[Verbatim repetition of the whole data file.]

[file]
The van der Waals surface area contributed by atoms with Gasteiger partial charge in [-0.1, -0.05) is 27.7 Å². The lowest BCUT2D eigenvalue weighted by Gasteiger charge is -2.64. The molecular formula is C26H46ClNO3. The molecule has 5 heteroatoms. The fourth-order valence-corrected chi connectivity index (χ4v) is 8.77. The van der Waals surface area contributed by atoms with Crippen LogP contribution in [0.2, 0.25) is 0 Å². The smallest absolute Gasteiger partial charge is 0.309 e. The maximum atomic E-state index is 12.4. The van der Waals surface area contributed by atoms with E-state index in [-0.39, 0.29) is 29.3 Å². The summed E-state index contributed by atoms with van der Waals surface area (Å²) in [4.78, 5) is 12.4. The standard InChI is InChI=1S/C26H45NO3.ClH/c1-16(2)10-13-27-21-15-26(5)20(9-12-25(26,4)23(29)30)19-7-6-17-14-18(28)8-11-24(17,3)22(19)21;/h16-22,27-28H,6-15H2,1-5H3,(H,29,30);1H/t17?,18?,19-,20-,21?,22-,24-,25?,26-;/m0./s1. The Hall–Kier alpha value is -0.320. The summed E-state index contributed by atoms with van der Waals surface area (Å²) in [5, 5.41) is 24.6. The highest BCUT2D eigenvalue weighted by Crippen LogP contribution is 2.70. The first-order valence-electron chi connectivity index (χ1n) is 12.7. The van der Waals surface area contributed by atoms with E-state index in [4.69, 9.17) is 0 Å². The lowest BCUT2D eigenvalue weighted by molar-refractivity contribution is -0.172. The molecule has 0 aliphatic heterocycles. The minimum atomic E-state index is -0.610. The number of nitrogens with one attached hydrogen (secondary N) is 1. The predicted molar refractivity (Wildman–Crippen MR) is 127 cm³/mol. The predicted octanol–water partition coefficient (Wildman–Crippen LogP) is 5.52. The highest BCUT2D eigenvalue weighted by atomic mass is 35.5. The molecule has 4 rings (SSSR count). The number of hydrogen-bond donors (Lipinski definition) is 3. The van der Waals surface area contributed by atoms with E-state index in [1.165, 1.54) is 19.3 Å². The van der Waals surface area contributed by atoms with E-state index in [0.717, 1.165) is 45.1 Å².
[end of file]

The van der Waals surface area contributed by atoms with Gasteiger partial charge in [-0.1, -0.05) is 27.7 Å². The lowest BCUT2D eigenvalue weighted by Gasteiger charge is -2.64. The molecular formula is C26H46ClNO3. The molecule has 5 heteroatoms. The fourth-order valence-corrected chi connectivity index (χ4v) is 8.77. The van der Waals surface area contributed by atoms with Crippen LogP contribution in [0.2, 0.25) is 0 Å². The smallest absolute Gasteiger partial charge is 0.309 e. The maximum atomic E-state index is 12.4. The van der Waals surface area contributed by atoms with E-state index in [-0.39, 0.29) is 29.3 Å². The summed E-state index contributed by atoms with van der Waals surface area (Å²) in [4.78, 5) is 12.4. The standard InChI is InChI=1S/C26H45NO3.ClH/c1-16(2)10-13-27-21-15-26(5)20(9-12-25(26,4)23(29)30)19-7-6-17-14-18(28)8-11-24(17,3)22(19)21;/h16-22,27-28H,6-15H2,1-5H3,(H,29,30);1H/t17?,18?,19-,20-,21?,22-,24-,25?,26-;/m0./s1. The Hall–Kier alpha value is -0.320. The summed E-state index contributed by atoms with van der Waals surface area (Å²) in [5, 5.41) is 24.6. The highest BCUT2D eigenvalue weighted by Crippen LogP contribution is 2.70. The first-order valence-electron chi connectivity index (χ1n) is 12.7. The van der Waals surface area contributed by atoms with E-state index in [4.69, 9.17) is 0 Å². The lowest BCUT2D eigenvalue weighted by molar-refractivity contribution is -0.172. The molecule has 0 aliphatic heterocycles. The minimum atomic E-state index is -0.610. The number of nitrogens with one attached hydrogen (secondary N) is 1. The predicted molar refractivity (Wildman–Crippen MR) is 127 cm³/mol. The predicted octanol–water partition coefficient (Wildman–Crippen LogP) is 5.52. The highest BCUT2D eigenvalue weighted by atomic mass is 35.5. The molecule has 4 rings (SSSR count). The number of hydrogen-bond donors (Lipinski definition) is 3. The van der Waals surface area contributed by atoms with E-state index in [1.165, 1.54) is 19.3 Å². The van der Waals surface area contributed by atoms with E-state index in [0.717, 1.165) is 45.1 Å².